Help biologist choose a new programming language

Nathan Haigh nathanhaigh at ukonline.co.uk
Thu Feb 6 07:01:42 EST 2003


"John Ladasky" <ladasky at my-deja.com> wrote in message
news:c09b237b.0302060136.5683054e at posting.google.com...
> Hi, folks,
>
> After devoting several years to programming the most troublesome
> computers of all, namely living cells, I am beginning to take an
> interest in programming silicon again.
>
> Far too much has changed since I last programmed a computer.  It is
> amazing how obsolete one's knowledge can become.
>
> My personal programming background: like many, from about 1982 - 1987
> I owned an Apple II.  I got started with BASIC, and eventually
> switched to 6502 assembler for greater speed.  I was getting into the
> guts of the machine, even doing crude operating system hacks.  Those
> were the days.  Fresh from my undergraduate degree in 1990, I went to
> work for a biotech company where my duties included some programming,
> first in Turbo Pascal and later in Borland C (not C++).  I was doing
> data acquisition work, talking directly to hardware.  When we switched
> from DOS to the Windows 3.1 GUI, I had to program with the manuals
> open on my lap, because of the hundreds of OS messages and function
> calls -- but I managed.  At home, I was tinkering with Laser C 2.0 on
> an Atari ST 1040.
>
> In 1993 I went to grad school, and essentially stopped programming.
> Along came C++, and Java, and a host of other languages which may or
> may not take hold.  Operating systems changed again.  Hardware became
> so fast that, for many users, the performance gains obtained from
> compiled languages were no longer important.
>
> I bought a used copy of Borland C++ 4.5 around 1995, I think.  By that
> time I had retired the Atari and purchased a PC.  I tried to do some
> very simple programming, and the error messages issuing from the
> compiler were absolutely incomprehensible.  I put it aside so that my
> advisor wouldn't kick me out of grad school.
>
> What I would like to do at this point is some bioinformatics work,
> data-mining GenBank.  I am setting up a computer at home for this
> project because, although it is biology research, it's tangential to
> my current job.  I have found both the BioJava and BioPerl web pages.
> There are bioinformaticicians who find merit in at least these two
> languages...
>
> I need the ability to read flat-format text files, seek out some key
> words and sequence data, and analyze for patterns.  Not too difficult,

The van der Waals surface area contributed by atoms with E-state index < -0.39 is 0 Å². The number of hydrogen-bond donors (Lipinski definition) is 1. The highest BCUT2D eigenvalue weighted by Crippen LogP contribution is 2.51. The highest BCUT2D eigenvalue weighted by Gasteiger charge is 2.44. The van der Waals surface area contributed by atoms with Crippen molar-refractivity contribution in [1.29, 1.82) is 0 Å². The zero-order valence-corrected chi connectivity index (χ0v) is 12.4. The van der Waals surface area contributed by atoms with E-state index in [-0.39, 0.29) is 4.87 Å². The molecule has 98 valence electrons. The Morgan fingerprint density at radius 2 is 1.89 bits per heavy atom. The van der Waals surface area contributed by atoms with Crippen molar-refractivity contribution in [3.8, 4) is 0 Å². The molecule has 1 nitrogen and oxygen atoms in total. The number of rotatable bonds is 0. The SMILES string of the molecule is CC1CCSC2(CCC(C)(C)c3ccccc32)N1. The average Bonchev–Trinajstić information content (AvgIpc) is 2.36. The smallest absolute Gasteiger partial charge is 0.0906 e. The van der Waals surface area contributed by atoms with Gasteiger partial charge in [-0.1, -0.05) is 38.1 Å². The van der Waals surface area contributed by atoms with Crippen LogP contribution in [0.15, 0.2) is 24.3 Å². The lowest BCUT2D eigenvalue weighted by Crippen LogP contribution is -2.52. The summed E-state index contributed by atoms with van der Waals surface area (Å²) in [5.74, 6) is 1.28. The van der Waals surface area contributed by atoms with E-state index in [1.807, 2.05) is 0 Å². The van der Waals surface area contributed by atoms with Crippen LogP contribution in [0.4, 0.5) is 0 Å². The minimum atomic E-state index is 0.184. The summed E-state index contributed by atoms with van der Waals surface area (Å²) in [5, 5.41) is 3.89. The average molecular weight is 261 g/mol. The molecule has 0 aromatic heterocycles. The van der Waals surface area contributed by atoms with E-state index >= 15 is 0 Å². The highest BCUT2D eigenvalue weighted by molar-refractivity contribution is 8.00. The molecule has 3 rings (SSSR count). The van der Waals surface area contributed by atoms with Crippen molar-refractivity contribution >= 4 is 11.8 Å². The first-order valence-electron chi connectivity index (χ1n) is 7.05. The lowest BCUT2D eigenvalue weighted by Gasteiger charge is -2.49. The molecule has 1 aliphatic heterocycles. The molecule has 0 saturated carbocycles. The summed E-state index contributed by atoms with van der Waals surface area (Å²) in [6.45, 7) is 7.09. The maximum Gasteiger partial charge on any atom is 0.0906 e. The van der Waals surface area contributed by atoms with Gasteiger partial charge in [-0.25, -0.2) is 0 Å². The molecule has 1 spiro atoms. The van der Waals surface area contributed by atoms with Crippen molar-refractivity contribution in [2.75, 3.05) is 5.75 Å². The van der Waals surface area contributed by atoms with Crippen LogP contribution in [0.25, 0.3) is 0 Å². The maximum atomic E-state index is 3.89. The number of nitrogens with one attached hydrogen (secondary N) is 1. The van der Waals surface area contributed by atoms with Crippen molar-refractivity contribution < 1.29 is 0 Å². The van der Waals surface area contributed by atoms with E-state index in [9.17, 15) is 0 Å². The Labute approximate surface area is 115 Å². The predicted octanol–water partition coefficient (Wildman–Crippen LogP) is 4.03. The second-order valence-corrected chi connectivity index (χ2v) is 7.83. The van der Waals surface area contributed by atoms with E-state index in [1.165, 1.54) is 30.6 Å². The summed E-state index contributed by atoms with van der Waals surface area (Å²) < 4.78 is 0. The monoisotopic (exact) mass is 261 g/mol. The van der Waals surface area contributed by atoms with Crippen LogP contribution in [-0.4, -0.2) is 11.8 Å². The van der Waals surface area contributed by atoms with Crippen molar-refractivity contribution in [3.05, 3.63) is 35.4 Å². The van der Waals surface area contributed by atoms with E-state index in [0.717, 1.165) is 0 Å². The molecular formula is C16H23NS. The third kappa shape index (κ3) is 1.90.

> right?
>
> Well, I followed one friend's advice and investigated Java, perhaps a
> little too quickly.  I purchased Ivor Horton's _Beginning_Java_2_
> book.  It is reasonably well-written.  But how many pages did I have
> to read before I got through everything I needed to know, in order to
> read and write files?  Four hundred!  I need to keep straight detailed
> information about objects, inheritance, exceptions, buffers, and
> streams, just to read data from a text file???
>
> I haven't actually sat down to program in Java yet.  But at first
> glance, it would seem to be a step backwards even from the procedural
> C programming that I was doing a decade ago.  I was willing to accept
> the complexity of the Windows GUI, and program with manuals open on my
> lap.  It is a lot harder for me to accept that I will need to do this
> in order to process plain old text, perhaps without even any screen
> output.
>
> Here is what I think would make a good programming language for me
> (but feel free to try to convince me that I should have other
> priorities):
>
> 1) A low barrier to entry for performing simple tasks, such as
> processing text files.  This will allow me to accomplish the job I
> want to do right now.
>
> 2) A language that doesn't force me to obsess about the details of
> OOP.
>
> 3) I would like to return to graphical applications eventually.
> Therefore the language should have a GUI library, either
> Windows-specific or cross-platform.
>
> 4) Speed is nice, but secondary.  When I consider the fact that my
> Apple II was a 1.0 MHz machine with an 8-bit data bus, and my new
> machine will be a hyper-threaded Pentium IV 2.0 GHz machine with a
> 32-bit (64-bit?) data bus, I'm willing to bet that even an Applesoft
> BASIC interpreter would be fast enough.
>
> Any suggestions?  (I was kidding about BASIC.)
>
> Thanks!
>
> --
> John J. Ladasky Jr., Ph.D.
> Department of Biology
> Johns Hopkins University
> Baltimore MD 21218
> USA
> Earth

I am a bioinformatics PhD student in my 2nd year. Before enbarking on this
course i had no programming skills, so embarked on 2 programming courses
(Java and Perl). I was amazed at how much stuff you need to get through to
do a simple task such as open a file, read it a line at a time, parse the
line and close the file etc etc.

If you want a language that is easy to pick up and use, aswell as having
very powerful pattern matching (regular expressions - regex) then perl is a
good bet. It is used widly in the bioinformatics field and there are the
BioPerl modules that are well devoloped and do a lot of the common tasks
that you will come across. It also has a cross platform graphical interface
module (Perl Tk).

If you want some help setting it up/getting started, let me know.
Nathan





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